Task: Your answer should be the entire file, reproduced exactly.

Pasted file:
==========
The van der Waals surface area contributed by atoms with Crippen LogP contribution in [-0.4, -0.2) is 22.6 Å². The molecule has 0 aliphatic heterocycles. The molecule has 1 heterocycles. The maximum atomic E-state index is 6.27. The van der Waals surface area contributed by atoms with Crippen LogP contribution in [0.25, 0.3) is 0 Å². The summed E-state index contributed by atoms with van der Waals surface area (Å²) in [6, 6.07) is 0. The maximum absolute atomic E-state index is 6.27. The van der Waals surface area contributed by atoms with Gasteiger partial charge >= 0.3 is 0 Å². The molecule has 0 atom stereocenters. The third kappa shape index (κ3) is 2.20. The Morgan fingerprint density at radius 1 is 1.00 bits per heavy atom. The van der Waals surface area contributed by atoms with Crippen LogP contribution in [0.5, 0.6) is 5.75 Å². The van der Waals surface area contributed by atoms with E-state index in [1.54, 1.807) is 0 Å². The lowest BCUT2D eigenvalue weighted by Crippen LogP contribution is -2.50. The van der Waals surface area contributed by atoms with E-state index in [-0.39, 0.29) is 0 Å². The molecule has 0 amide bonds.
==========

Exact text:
The van der Waals surface area contributed by atoms with Crippen LogP contribution in [-0.4, -0.2) is 22.6 Å². The molecule has 0 aliphatic heterocycles. The molecule has 1 heterocycles. The maximum atomic E-state index is 6.27. The van der Waals surface area contributed by atoms with Crippen LogP contribution in [0.25, 0.3) is 0 Å². The summed E-state index contributed by atoms with van der Waals surface area (Å²) in [6, 6.07) is 0. The maximum absolute atomic E-state index is 6.27. The van der Waals surface area contributed by atoms with Gasteiger partial charge >= 0.3 is 0 Å². The molecule has 0 atom stereocenters. The third kappa shape index (κ3) is 2.20. The Morgan fingerprint density at radius 1 is 1.00 bits per heavy atom. The van der Waals surface area contributed by atoms with Crippen LogP contribution in [0.5, 0.6) is 5.75 Å². The van der Waals surface area contributed by atoms with E-state index in [1.54, 1.807) is 0 Å². The lowest BCUT2D eigenvalue weighted by Crippen LogP contribution is -2.50. The van der Waals surface area contributed by atoms with E-state index in [-0.39, 0.29) is 0 Å². The molecule has 0 amide bonds.